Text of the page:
Gordon Campbell | Parliament TV | Parliament Today | News Video | Crime | Employers | Housing | Immigration | Legal | Local Govt. | Maori | Welfare | Unions | Youth | Search

 


Green Paper public submissions released

Green Paper public submissions released

Close to 10,000 public submissions were received on the Green Paper for Vulnerable Children. The Minister for Social Development, the Hon. Paula Bennett has released a full summary of submissions.

Responses from around 2,000 children to a four point questionnaire, including 150 sets of comments are included in the report compiled by Barnardos. [Scoop copy: barnardoschildrenthroughwhatsupphoneline.pdf]

Read the Minister’s full press release on the Beehive website - 14 August 2012 [Scoop copy: Green Paper submissions released]

One page summary - (PDF 312KB) [See below, and Scoop copy: One page summary]
Executive summary - (PDF 1.6MB) [Scoop copy: Executive summary]
Full summary of submissions - (PDF 3.5MB) [Scoop copy: Full summary of submissions]

Access submissions from NGOs and other organisations here.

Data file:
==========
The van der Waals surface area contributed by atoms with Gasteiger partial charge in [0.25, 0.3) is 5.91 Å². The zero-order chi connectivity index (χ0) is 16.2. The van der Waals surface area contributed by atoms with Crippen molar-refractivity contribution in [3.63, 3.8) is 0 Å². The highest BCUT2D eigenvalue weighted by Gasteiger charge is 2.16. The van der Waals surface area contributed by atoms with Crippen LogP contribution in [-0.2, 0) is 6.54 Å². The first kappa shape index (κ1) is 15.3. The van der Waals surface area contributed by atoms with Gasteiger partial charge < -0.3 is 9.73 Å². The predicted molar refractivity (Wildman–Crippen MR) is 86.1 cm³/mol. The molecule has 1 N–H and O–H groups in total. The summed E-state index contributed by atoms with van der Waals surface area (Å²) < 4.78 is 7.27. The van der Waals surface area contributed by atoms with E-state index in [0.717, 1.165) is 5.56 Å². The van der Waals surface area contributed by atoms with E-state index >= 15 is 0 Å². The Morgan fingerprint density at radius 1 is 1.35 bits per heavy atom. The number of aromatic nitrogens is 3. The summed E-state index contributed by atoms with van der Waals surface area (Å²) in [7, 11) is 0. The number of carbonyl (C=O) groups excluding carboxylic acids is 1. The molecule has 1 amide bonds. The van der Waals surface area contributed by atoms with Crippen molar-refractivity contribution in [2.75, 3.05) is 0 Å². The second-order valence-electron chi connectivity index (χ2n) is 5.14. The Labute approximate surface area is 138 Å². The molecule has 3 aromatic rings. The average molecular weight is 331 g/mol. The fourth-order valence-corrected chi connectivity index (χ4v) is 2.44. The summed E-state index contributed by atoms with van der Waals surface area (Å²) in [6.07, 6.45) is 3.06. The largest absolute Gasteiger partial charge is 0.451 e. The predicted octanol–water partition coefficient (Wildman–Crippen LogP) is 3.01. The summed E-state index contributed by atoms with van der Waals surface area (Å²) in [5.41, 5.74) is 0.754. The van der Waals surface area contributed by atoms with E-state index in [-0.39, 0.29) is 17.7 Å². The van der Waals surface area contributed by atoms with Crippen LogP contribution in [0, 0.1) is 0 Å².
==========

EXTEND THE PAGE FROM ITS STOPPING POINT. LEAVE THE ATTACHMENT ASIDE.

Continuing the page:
--

Summary of Submissions on the Green Paper for Vulnerable Children

Introduction

Almost 10,000 submissions were received on the Green Paper for Vulnerable Children. These were from children, young people, frontline workers, the general public, non-government organisations (NGOs) and other organisations, making this one of the largest consultation processes ever undertaken in New Zealand.

Key themes of submissions from children and young people:

• Children and young people’s submissions said it was important adults show them they care, keep them safe and secure, listen to them, see them as unique individuals and guide them.